for a in $'16\n3' $'16\n10' $'12346\n12345' $'12346\n12346' $'21\n11' $'170\n16';do
    perl -E <<<"$a" ' 
        $==<>;$-=<>;while($=){$_.=$/.chr$=%$-+50;$=/=$-}say$_==reverse
    '
  done

will give:

1

1


1

So this output 1 for true when a palindrome is found and nothing if else.

Ungolfing:

$==<>;                            # Stdin to `$=`  (value)
$-=<>;                            # Stdin to `$-`  (radix)
while ( $= ) {
    $_.= $/. chr ( $= % $- +50 ); # Add *separator*+ chr from next modulo to radix to `$_`
    $=/= $-                       # Divide value by radix
}
say $_ == reverse                 # Return test result

Nota:

  • $_ is the current line buffer and is empty at begin.
  • $= is a reserved variable, originaly used for line printing, this is a line counter. So this variable is an integer, any calcul on this would result in a truncated integer like if int() was used.
  • $- was used for fun, just to not use traditional letters... (some more obfuscation)...
share|improve this answer
    
to clarify, this says nothing when it's not a palindrome, and 1 when it is? –  durron597 Feb 28 at 23:08
1  
Nice tricks. However wrong positive: 21 with base 11. The digits need a separator in the string comparison. –  Heiko Oberdiek Feb 28 at 23:15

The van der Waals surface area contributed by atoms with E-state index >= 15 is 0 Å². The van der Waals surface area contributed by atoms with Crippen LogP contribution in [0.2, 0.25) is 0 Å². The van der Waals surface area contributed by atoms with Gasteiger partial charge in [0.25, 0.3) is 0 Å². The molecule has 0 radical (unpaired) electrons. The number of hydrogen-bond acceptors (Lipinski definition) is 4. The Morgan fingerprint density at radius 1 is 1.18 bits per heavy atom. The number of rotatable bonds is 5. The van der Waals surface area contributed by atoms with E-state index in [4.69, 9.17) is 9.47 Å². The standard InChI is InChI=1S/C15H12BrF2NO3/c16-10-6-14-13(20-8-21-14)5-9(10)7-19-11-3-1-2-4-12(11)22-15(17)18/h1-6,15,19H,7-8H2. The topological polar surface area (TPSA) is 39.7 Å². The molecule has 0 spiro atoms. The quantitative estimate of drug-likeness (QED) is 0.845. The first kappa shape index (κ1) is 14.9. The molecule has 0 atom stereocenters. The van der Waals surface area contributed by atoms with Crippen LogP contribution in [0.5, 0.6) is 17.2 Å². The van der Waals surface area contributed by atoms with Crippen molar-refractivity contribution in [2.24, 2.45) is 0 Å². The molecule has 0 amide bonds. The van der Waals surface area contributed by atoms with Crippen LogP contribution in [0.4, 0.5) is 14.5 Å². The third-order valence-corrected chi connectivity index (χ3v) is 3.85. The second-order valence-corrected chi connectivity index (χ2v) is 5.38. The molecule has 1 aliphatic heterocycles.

Aaaarg +3! @HeikoOberdiek You're right f... –  F. Hauri Feb 28 at 23:27
    
@F.Hauri: Also the digits get reversed. Thus 170 with base 16 is 0xAA, a palindrome, but the result is false. –  Heiko Oberdiek Feb 28 at 23:53
    
Aaarg +6! converting to chars... –  F. Hauri Mar 1 at 8:52
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Javascript 87

function f(n,b){for(a=[];n;n=(n-r)/b)a.push(r=n%b);return a.join()==a.reverse().join()}

n argument is the number, b argument is the radix.

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Mathematica 77 43

IntegerDigits[n,b] represents n as a list of digits in base b. Each base-b digit is expressed decimally.

For example, 16781313 is not a palindrome in base 17: